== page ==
David’s was the only fingerprint on the rifle. And in spite of the struggle with Stephen during the slaughter, Robin’s body showed no sign of scratching or bruising while David did retain an unexplained bruise on his head and scratching on his chest. No one explored the possibility that it was David who considered he was the only one in the family who deserved to live.
David claimed he arrived home from his paper round, saw clothes in the laundry, including the green jersey, track pants and socks worn by the killer, then sorted colours from whites without noticing all the blood on them, put them all in the washing machine and turned it on. After that he claims he came across the slaughter of two of his family, waited 20 minutes before phoning 111 saying ‘they are all dead’. It was only months later, after evidence of him being in other rooms was presented, did he remember that he had actually gone into all rooms and had seen all bodies not just two. A supporter would say he was in shock and did not know what he was doing, a non-supporter would say he was removing evidence of his involvement in the slaughter from his clothing and working to a script designed to exonerate himself.
Robin is not here to defend himself and, as so often the case, history is being written by the survivor. How David has built up a team of passionate believers I cannot imagine, but I have not met him and listened as he told his story. Mind you, nor did the second jury as David decided not to give evidence in his own defence, which is unusual for an innocent man who has successfully convinced Joe Karam and others of his innocence.
Does David himself actually believe he is innocent? I have no idea, the mind is a mysterious thing. The choice of words of David’s lawyer, Michael Guest, at his first trial were: “David does not remember killing his family” which were scarcely comforting. David’s second defence team, with what evidence was available and admissible, were able to convince the jurors in the second trial, if not of his innocence, then of the insufficiency of the presented evidence to prove his guilt beyond reasonable doubt and by extension that there was reasonable evidence that Robin Bain was guilty.
Those two jurors who congratulated David after giving him his ‘not guilty’ verdict, and then went to his celebration party that night did raise some serious concerns about whether that jury was entirely impartial. This was their one and only moment in the national spotlight; perhaps it deserved a spectacular rather than status quo decision to extend their moment as long as possible. Perhaps they were twelve stupid and/ or gullible people. Perhaps they thought David had suffered enough?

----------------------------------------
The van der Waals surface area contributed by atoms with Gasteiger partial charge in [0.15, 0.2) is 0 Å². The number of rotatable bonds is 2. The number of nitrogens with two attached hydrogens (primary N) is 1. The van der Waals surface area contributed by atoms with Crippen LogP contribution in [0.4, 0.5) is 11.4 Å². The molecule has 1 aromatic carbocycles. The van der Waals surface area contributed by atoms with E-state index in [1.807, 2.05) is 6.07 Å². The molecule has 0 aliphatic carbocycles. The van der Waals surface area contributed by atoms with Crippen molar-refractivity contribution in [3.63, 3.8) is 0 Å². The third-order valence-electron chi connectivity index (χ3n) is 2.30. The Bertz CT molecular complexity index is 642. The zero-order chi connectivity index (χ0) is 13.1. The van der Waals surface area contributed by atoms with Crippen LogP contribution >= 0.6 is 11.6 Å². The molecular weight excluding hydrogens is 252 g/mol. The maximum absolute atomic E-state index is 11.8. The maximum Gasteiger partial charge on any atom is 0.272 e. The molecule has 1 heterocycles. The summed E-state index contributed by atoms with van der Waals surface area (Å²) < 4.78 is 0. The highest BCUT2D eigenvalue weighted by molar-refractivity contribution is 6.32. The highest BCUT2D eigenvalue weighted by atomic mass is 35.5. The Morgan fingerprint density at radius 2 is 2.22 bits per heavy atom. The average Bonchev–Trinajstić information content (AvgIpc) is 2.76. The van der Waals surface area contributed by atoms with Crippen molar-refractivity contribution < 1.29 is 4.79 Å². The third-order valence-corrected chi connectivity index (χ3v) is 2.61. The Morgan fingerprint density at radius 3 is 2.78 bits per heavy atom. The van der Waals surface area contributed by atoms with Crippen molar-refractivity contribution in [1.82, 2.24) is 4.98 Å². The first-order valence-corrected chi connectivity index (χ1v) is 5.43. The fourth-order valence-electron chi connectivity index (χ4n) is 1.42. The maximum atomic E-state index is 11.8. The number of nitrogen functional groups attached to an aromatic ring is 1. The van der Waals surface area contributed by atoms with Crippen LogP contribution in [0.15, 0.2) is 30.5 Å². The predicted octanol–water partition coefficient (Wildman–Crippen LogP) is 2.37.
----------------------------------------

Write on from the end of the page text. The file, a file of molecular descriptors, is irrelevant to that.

But if there is a significant number of people who believe that Robin was the killer beyond any reasonable doubt they should simply do as Joe Karam has done; Karam says he believes in David’s innocence and Robin’s guilt and has put his time, energy and money up to back his belief. It was time for his other supporters to do the same. If they believed, they should just put their hand in their pocket and vote with their wallet.
David’s supporters did not have the right to demand that those who equally believe in Robin Bain’s innocence should be forced to pay compensation to David through a taxation charge; especially since they then believe that David murdered his family and set out to destroy his father’s name. It is not as if the general public has not heard all the arguments from both sides over fifteen years.
If just a quarter of our population believe David is innocent, and then they each sacrificed two cups of coffee in support of their convictions, David would have had sufficient compensation to see him enjoy the lifestyle of a wealthy man, which is what his supporters want. They did not. No crowd funding, just continued legal pursuit for the taxpayers to make David Bain a multi millionaire because a second jury disagreed with the first.
Had they done so those who believe in Robin’s innocence have not had their belief compromised by being taxed for what they consider to be David’s reward for fooling the second jury.
Debate over, problem solved, win/win.
Footnote: 2017. Having “cleared his name”, he has now changed it. Having been given just under a million dollars in ‘compensation’ he is off to Australia to spend it there. Whatever that all says about the person formerly known as David Bain.
Footnote 2020. A television series “Black Hands” brings a human reality to this shocking murder spree, without, I suspect, changing anyone’s mind. The man formally known as David Bain has children, the sole continuation of this family’s gene pool.